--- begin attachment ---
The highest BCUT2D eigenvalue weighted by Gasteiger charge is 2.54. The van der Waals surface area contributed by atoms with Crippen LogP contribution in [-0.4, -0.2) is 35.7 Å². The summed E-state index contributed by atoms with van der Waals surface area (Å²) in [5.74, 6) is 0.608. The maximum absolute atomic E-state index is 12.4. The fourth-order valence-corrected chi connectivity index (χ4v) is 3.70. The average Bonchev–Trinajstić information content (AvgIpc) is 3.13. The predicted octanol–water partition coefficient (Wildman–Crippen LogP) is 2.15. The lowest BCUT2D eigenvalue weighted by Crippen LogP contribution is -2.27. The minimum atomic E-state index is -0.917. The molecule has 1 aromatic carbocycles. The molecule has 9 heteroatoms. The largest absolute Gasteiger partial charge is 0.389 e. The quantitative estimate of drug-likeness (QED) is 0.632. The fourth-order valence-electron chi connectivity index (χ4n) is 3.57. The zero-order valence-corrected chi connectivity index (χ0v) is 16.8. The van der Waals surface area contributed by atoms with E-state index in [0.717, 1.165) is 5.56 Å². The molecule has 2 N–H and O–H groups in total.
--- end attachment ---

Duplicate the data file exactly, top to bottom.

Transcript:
The highest BCUT2D eigenvalue weighted by Gasteiger charge is 2.54. The van der Waals surface area contributed by atoms with Crippen LogP contribution in [-0.4, -0.2) is 35.7 Å². The summed E-state index contributed by atoms with van der Waals surface area (Å²) in [5.74, 6) is 0.608. The maximum absolute atomic E-state index is 12.4. The fourth-order valence-corrected chi connectivity index (χ4v) is 3.70. The average Bonchev–Trinajstić information content (AvgIpc) is 3.13. The predicted octanol–water partition coefficient (Wildman–Crippen LogP) is 2.15. The lowest BCUT2D eigenvalue weighted by Crippen LogP contribution is -2.27. The minimum atomic E-state index is -0.917. The molecule has 1 aromatic carbocycles. The molecule has 9 heteroatoms. The largest absolute Gasteiger partial charge is 0.389 e. The quantitative estimate of drug-likeness (QED) is 0.632. The fourth-order valence-electron chi connectivity index (χ4n) is 3.57. The zero-order valence-corrected chi connectivity index (χ0v) is 16.8. The van der Waals surface area contributed by atoms with E-state index in [0.717, 1.165) is 5.56 Å². The molecule has 2 N–H and O–H groups in total.